Now suppose one of the items on your resolution list is to practice yoga once a day.  You go to bed at night, full of good intentions about getting up in the morning and doing yoga.  Come morning, you get up, start your normal routine, and before you know it, it’s 10:00 and you REALLY need to get your day started.  So you vow to do the yoga after dinner.  After dinner, your normal routine is to clean up after dinner, then head to the couch for some serious TV watching.  After you sit down, you remember you were going to do yoga today.  But you’re already nice and comfy and to do yoga, you’d have to get up, change your clothes, find your gear, put in the DVD and do the practice.  You decide you’re just too tired and, instead, sit there and berate yourself for your lack of willpower and promise to do better tomorrow.   So the cycle begins all over again.

In her book, Brilaki says that willpower and motivation are HARD, and I certainly agree!  She teaches a process for creating new habits that takes most of the hard work out of the process, leaving willpower and motivation to be used in a more effective way.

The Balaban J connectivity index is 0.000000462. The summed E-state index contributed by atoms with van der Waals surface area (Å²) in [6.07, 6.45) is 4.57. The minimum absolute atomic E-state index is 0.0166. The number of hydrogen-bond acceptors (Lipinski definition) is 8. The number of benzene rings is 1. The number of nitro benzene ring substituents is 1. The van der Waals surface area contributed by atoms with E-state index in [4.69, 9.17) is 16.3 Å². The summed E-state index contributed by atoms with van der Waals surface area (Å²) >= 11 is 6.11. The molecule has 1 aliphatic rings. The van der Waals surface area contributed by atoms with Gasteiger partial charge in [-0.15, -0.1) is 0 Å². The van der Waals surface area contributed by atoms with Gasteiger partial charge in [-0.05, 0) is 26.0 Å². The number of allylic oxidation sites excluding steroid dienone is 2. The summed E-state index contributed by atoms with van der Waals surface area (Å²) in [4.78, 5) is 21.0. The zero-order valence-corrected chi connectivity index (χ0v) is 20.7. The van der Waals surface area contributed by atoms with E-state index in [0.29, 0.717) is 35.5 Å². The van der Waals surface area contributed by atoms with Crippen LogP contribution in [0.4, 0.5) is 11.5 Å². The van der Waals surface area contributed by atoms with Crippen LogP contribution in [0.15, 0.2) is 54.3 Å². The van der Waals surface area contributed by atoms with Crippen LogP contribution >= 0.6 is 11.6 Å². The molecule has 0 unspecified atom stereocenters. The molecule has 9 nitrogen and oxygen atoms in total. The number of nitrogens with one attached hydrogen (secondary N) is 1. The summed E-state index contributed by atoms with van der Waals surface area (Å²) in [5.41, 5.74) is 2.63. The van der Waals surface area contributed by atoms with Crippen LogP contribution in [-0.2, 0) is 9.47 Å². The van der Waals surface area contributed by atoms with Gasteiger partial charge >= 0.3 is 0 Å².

Part of the problem is the size of the change we would like to make.  Brilaki maintains that change can be made in three ways – by trying to make RADICAL change, by using SMALL steps to gradually establish new habits or by taking RIDICULOUSLY SMALL steps to train your mind to change.

Radical change is where most of us opt to start.  It shows results quickly, but is the most risky by way of never getting started ( “I’m overwhelmed by what’s required” ) or by failure ( “I guess it’s too hard” ).

Using small steps is successful in some cases, but it still has elements of risk.  It will take longer for changes to become habits and there are a lot of decisions that have to be made along the way.

Ridiculously small steps are the easiest and most effortless way to train your brain to change.  You can also handle making several changes at the same time with this method.